- June 4, 2004
- Posted by: admin
- Category: Media & Broadcasting
LOSING A MEDIA EMPIRE WAS A BUSINESS LESSON
When former journalist and trade unionist Dirk Hartford started Yfm six years ago, he had no money and little knowledge of business.
Today the station is one of the biggest media brands in SA, with R46m turnover and net profit of R9m. But Hartford holds only a 3% stake in the company as he steps down to pursue other investment opportunities.
“I have achieved what I set out to do, which was building a top radio station that would reflect a post-apartheid youth culture. Now I need new challenges,” says Hartford (48).
You could say the former Marxist gave his company away at the beginning when he chose the wrong finance mechanisms. And he says that is the only thing her regrets.
“We were extremely naïve at that stage about the various mechanisms available to finance a new business an assumed banks would simply lend us the finance needed to get Yfm off the ground”, says Hartford.
Hartford and three colleagues from SABC formed Mopani Media to exploit the new opportunities in broadcasting.
“We applied for two radio stations in Johannesburg and Durban, and for a National TV licence. We won the licence in Johannesburg and set up Yfm, lost the bid in Durban and won the commercial TV bid for e.tv as part of the MIDI consortium,’ says Hartford.
The partners hadn’t bothered to look for finding, thinking that banks would readily finance them once they got the Yfm licence. They were wrong.
The banks were not interested, as Mopani Media had no surety. Hartford turned to his former trade union colleagues at the National union of Mineworker’s Hosken Consolidated Investments (HCI), a black empowerment company.
HCI came to his assistance through the Union Housing Trust (UHT), which took 40% of the equity and lent him R7,5m to get Yfm off the ground.
“There were stringent conditions attached to the loan agreement,. I learnt later that the R7,5m was only one-third of the start-up costs of all the other seven greenfield radio licences granted at the time,” says Hartford.
Industry commentators gave the new station no chance of surviving in the cut-throat broadcasting industry, because of its strong focus on kwaito music and use of inexperienced DJs.
But Yfm pulled 611 000 listeners a week after its first month on air and continued to obliterate the competition and stun the industry.
YFm became the largest regional radio station in SA after only 10 months on air. It provided a platform for dozens of young black entrepreneurs, some of whom are multimillionaires.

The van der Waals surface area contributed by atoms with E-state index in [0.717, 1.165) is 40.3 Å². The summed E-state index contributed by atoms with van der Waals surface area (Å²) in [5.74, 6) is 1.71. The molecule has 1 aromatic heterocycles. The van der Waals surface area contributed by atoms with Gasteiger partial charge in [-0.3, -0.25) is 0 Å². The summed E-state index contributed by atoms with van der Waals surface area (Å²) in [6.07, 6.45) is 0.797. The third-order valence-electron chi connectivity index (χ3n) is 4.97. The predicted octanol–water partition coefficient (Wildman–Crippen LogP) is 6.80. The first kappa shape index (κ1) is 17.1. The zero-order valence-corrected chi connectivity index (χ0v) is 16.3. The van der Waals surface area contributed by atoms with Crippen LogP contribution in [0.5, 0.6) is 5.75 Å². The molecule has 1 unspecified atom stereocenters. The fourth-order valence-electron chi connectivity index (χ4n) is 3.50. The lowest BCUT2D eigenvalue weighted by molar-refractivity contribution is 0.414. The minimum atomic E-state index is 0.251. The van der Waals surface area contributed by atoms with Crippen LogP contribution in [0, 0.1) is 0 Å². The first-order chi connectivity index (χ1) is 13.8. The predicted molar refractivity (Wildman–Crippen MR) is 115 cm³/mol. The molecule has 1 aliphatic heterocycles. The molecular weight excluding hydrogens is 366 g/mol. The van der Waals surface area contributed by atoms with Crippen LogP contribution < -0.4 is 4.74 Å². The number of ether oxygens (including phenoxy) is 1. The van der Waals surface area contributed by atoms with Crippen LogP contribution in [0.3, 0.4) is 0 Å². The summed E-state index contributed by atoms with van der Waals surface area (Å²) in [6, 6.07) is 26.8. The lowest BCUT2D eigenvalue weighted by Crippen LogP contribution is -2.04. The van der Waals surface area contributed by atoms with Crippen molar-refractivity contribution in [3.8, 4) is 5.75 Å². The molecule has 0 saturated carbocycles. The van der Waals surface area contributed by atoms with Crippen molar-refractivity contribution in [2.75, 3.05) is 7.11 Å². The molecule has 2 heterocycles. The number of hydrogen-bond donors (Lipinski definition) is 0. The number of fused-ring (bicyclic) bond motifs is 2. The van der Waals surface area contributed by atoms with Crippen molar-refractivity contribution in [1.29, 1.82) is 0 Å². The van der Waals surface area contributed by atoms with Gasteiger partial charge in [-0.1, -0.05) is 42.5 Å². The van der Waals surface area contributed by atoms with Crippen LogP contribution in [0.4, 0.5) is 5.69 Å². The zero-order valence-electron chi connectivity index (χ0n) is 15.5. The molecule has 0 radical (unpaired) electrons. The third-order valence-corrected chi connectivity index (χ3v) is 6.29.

It also spawned some subsidiary brands – Ymag, Yworld, Ylab and dozens of unofficial brand extensions, from car washes to Laundromats, as budding entrepreneurs in the townships took the brand and applied it to their small businesses.
Hartford said this happened because Yfm instilled a culture of entrepeneurship, self belief and self-reliance in its audience.
In Yfm’s fifth year, however, Hartford was forced to borrow R5m from the Industrial Development Corp to build new studios in Rosebank. The loan owing to UHT was paid off through a rights issue, increasing the trust’s stake to 55% in Yired media, owner of Yfm.
Hartford’s fellow minority shareholders in Yired Media include the Youth Development Trust (14,6%), Multimedia (9,4%), Sam Sisonke (7,5%), Yfm employees (7%), Pierre van den Hoven (3%) and Youth Investment Network (1%).
The Y brand is now recognised throughout Southern Africa and internationally as an icon of the positive energy of post-apartheid SA youth.
Internationally channels such as CNN, BBC and Sky have repeatedly broadcast programmes featuring Y as a symbol of the new SA youth and of the future.
“Or website, www.yworld.co.za, was relaunched in August 2000 and had 1,4 million hits in its first month, disproving the theory that black youth do not have computers and do not use the internet,” says Hartford.
Ymag is distributed throughout Southern Africa and in New York, and the company is planning a Nigerian edition.
“Our aim is to position ourselves as the MTV of Africa and we are in discussions with a satellite television group, focusing on creating a Ytv channel for the African market,” says Hartford. He says starting Yfm was a “great learning experience”. He is now also wiser about what type of funding to choose to retain control the next time he has a business idea.
He is not completely list to Yfm, as he will be director of special projects with the task of growing Y brand subsidiaries and scouting for new business opportunities outside SA’s borders.
Hartford will not have a successor, as the CEO position has been phased out. Station manager Greg Maloka will take over his duties. He refutes rumours that he was forced to resign, saying the Yired Media board decided that Yfm didn’t need a CEO anymore.
Source: Financial Mail – Abdul Milazi